In this first comprehensive biography of Cleveland Amory, Marilyn Greenwald applies her considerable journalistic skills to a searching account of the complex life and times of this successful writer turned dedicated animal-rights activist. Amory’s intense commitment to his chosen cause, ignited by the spectacle of a Mexican bullfight he covered as a young journalist, permeated every aspect of his life.
His best-selling books included three classic social critiques — The Proper Bostonians, The Last Resorts, and Who Killed Society? — and his popular series on “Polar Bear,” the cat he rescued from the streets of Manhattan on Christmas Eve in 1978, now available as The Compleat Cat. In the 1960s and 1970s, Amory wrote prolifically for TV Guide (for which he was chief critic for over a decade), Saturday Review, Parade, and other publications. He was a regular commentator on Today until 1963, when he was summarily fired for a story on animal abuse that greatly disturbed NBC’s breakfast audience. In 1967, Amory founded the Fund for Animals, employing his charm, intelligence, and understanding of human nature to garner national publicity for a movement that was, in the 1960s, relatively obscure. He was the first to use celebrities — including Mary Tyler Moore, Doris Day, Grace Kelly, Dick Cavett, and Jack Paar — to rally support for animal rights.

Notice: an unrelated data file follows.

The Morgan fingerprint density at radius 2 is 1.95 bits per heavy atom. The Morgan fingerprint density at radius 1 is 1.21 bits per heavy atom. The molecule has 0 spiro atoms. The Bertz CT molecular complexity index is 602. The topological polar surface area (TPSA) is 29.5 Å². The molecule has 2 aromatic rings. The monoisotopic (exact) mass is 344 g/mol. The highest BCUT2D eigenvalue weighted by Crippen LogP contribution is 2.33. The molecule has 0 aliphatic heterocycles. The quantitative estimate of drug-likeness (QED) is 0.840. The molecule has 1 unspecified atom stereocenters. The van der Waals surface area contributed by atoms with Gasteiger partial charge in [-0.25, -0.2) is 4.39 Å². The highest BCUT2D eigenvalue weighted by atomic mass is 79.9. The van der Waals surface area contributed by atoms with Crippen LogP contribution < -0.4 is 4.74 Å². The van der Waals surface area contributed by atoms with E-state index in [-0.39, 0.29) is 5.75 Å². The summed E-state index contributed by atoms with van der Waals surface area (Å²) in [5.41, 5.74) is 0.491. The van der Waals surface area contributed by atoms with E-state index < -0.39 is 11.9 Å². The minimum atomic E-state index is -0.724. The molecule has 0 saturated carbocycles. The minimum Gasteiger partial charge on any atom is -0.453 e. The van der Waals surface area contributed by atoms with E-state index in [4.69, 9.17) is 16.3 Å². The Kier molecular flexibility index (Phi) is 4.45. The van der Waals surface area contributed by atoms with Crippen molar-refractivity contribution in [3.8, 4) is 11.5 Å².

Cleveland Amory reinvented himself several times over the course of his life, and Marilyn Greenwald follows his every step with a penetrating analysis of the man, the times, the animal-rights movement, and Amory’s extraordinary legacy.